In the early 90s, people soured on AI and work on it stopped. That period was known as AI Winter.
Smarter Cities is an idea likely in its own winter period. I concluded that when I watched the segment above on the subject. The segment’s focus (according to its Youtube comment) was this:
In 2017, the City of Toronto embarked on a project with a subsidiary of Google called Sidewalk Labs. The idea was to develop a parcel of Toronto’s industrial waterfront in order to create a “smart city”. At first, the idea was met with a lot of enthusiasm, but eventually a number of concerned citizens, journalists and planners started to raise questions about data privacy, competition and public policy issues that Sidewalk Labs could not answer. What happened to Sidewalk Toronto and why are we so drawn to the idea of futuristic urban utopias? To help answer that: John Lorinc, author of “Dream States: Smart Cities, Technology and the Pursuit of Urban Utopias;” Josh O’Kane, author of “Sideways: The City Google Couldn’t Buy;” and Vass Bednar, Executive Director, Master of Public Policy in Digital Society Program at McMaster University.
It’s a good segment with good people critical of the idea of smart cities. Watching it, I could see why you might think that any city would be unwise to aspire to be a smarter one.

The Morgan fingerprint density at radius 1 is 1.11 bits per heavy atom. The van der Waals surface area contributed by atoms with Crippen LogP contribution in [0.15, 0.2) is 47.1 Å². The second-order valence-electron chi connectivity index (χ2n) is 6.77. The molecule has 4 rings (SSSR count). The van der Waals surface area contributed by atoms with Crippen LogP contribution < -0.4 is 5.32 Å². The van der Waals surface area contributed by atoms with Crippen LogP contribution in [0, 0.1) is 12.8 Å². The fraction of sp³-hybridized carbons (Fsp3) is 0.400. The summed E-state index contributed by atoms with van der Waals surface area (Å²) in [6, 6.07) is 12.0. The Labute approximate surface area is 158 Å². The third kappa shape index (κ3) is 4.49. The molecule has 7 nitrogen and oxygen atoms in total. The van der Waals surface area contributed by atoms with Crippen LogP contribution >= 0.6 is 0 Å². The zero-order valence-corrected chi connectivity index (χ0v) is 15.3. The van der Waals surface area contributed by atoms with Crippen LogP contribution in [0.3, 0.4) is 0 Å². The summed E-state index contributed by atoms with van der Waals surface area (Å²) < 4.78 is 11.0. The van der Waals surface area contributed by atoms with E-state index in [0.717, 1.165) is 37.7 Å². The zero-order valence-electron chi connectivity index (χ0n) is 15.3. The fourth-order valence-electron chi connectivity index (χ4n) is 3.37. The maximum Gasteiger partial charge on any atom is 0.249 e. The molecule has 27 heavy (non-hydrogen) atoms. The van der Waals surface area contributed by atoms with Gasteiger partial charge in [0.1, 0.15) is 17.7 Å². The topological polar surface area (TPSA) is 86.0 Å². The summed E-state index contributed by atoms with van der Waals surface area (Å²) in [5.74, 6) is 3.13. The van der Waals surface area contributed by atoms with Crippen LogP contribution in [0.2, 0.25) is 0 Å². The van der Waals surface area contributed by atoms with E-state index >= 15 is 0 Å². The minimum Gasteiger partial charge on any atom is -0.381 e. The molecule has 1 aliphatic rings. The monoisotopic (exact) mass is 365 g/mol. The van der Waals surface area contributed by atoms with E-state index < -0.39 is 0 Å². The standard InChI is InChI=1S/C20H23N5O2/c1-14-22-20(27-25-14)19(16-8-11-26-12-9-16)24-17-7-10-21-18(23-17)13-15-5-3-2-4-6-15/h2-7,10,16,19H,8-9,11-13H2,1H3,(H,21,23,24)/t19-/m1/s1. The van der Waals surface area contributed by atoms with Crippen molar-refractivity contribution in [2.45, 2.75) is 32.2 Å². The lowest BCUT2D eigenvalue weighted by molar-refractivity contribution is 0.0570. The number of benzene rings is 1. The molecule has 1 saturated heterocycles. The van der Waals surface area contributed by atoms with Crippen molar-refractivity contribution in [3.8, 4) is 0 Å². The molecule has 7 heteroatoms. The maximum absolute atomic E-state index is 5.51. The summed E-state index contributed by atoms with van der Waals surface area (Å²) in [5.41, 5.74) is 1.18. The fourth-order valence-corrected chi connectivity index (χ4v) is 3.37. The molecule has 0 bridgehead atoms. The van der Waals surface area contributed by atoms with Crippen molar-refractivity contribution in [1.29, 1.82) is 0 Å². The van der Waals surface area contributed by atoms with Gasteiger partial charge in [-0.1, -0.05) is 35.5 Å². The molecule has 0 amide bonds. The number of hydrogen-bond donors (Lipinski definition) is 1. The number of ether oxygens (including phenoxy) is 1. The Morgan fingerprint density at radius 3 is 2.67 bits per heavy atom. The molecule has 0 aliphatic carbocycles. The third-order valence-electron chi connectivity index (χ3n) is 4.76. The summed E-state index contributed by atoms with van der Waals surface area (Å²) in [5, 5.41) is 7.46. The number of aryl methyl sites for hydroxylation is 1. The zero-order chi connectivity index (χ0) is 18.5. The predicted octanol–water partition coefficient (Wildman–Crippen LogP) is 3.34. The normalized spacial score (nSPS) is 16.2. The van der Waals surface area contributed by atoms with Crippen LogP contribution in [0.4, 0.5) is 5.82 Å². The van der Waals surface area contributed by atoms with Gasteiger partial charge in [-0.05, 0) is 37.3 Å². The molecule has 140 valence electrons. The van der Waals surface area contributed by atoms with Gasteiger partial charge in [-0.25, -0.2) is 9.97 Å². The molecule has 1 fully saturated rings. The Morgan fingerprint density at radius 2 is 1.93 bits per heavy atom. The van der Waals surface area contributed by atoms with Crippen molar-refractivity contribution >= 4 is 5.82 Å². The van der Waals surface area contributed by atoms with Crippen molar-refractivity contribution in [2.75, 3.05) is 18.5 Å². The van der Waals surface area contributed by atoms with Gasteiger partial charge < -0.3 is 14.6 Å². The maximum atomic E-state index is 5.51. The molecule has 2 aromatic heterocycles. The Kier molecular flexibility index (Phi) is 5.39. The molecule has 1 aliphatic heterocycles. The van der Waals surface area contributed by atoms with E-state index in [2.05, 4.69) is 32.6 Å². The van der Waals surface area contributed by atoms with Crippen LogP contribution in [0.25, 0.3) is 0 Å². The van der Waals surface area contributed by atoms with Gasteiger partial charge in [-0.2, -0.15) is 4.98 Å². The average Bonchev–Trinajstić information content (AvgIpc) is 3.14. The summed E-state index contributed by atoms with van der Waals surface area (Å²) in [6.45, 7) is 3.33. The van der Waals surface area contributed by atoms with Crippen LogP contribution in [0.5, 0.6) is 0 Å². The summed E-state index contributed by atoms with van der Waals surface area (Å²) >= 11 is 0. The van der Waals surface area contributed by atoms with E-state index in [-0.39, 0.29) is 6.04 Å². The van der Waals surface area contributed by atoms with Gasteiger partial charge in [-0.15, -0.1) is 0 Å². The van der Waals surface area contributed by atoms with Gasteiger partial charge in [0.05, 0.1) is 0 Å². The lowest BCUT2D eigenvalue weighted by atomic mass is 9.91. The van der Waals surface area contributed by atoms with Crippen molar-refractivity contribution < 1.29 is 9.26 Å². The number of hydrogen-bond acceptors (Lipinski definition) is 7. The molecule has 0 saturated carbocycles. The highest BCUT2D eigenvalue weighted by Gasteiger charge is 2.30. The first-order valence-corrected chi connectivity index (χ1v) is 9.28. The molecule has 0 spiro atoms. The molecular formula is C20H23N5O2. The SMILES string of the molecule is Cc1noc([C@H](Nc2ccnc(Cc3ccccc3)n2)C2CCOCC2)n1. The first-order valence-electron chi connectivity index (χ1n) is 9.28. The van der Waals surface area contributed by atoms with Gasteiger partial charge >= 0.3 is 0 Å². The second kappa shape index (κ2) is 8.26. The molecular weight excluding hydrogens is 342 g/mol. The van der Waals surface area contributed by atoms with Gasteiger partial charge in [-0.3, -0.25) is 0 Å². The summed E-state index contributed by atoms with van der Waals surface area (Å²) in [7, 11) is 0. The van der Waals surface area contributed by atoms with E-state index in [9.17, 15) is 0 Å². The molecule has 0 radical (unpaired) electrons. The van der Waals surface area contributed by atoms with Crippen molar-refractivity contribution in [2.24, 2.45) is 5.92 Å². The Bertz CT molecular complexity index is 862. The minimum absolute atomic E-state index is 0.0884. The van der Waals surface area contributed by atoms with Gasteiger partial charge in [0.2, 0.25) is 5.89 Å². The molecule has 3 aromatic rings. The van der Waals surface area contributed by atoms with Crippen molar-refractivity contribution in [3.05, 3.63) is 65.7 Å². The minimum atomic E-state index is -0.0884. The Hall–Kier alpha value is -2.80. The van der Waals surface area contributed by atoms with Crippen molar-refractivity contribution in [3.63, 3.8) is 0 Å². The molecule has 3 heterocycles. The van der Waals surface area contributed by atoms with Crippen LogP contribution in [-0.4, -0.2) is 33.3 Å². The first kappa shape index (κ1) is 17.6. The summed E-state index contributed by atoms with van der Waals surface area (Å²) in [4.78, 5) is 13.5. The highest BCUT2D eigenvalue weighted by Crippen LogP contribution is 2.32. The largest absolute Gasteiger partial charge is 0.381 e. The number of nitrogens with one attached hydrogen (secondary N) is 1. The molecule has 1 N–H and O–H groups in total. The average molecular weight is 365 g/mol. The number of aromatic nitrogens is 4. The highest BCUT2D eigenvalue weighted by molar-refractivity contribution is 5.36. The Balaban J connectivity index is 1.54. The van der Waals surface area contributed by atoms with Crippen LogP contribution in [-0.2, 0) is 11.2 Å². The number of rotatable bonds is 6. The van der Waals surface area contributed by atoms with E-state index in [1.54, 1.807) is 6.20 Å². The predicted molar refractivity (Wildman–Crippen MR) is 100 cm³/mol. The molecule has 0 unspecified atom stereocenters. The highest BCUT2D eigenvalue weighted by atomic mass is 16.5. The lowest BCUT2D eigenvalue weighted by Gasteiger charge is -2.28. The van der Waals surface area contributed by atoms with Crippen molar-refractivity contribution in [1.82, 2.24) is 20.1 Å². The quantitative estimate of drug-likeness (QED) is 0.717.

If you did think that, I’d ask you to think again. I believe cities, provinces, states and countries all benefit from becoming smarter. For example in Ontario, smart meters were deployed across the province to more accurately measure power consumption and help people shift their usage. Wastewater was measured during the pandemic to see if things are getting better or worse. And it’s not just public initiatives that matter: private services like Waze give drivers a view of the whole city and let them choose the best routes as they make their way to their destination.
Whenever there is municipal or state data available and software to process it, then you have a smarter city. It’s not at the scale that an organization like Google wanted it to be, but a smarter city nonetheless.
I strongly feel we need more of this. Smarter cities can be greener cities. Smarter cities can be better functioning cities. That’s why I am glad that Toronto is continuing to explore this, with things like its Digital Infrastructure Strategic Framework. And it’s not just Toronto: here is a list of the top 10 smart cities in the world and what makes them smarter.
It’s not just me that thinks this. Here’s Pete Buttigieg talking about smart city grants, and here is Bill Gates is talking about smart cities in Arizona.
Here’s to smarter cities. Smarter cities are better cities.
P.S. Wastewater examination is a smarter city activity, I think. Here’s more on wastewater surveillance for public health at Science.org. As for me, I check the province’s wastewater signal every week to keep track of COVID-19.
Also, some time ago I worked on the smart meter project for the province of Ontario. I led the infrastructure design and build for part of the overall system. Here is an IBM red paper I contributed to that talked about how to better design systems involved in smarter cities/planet projects.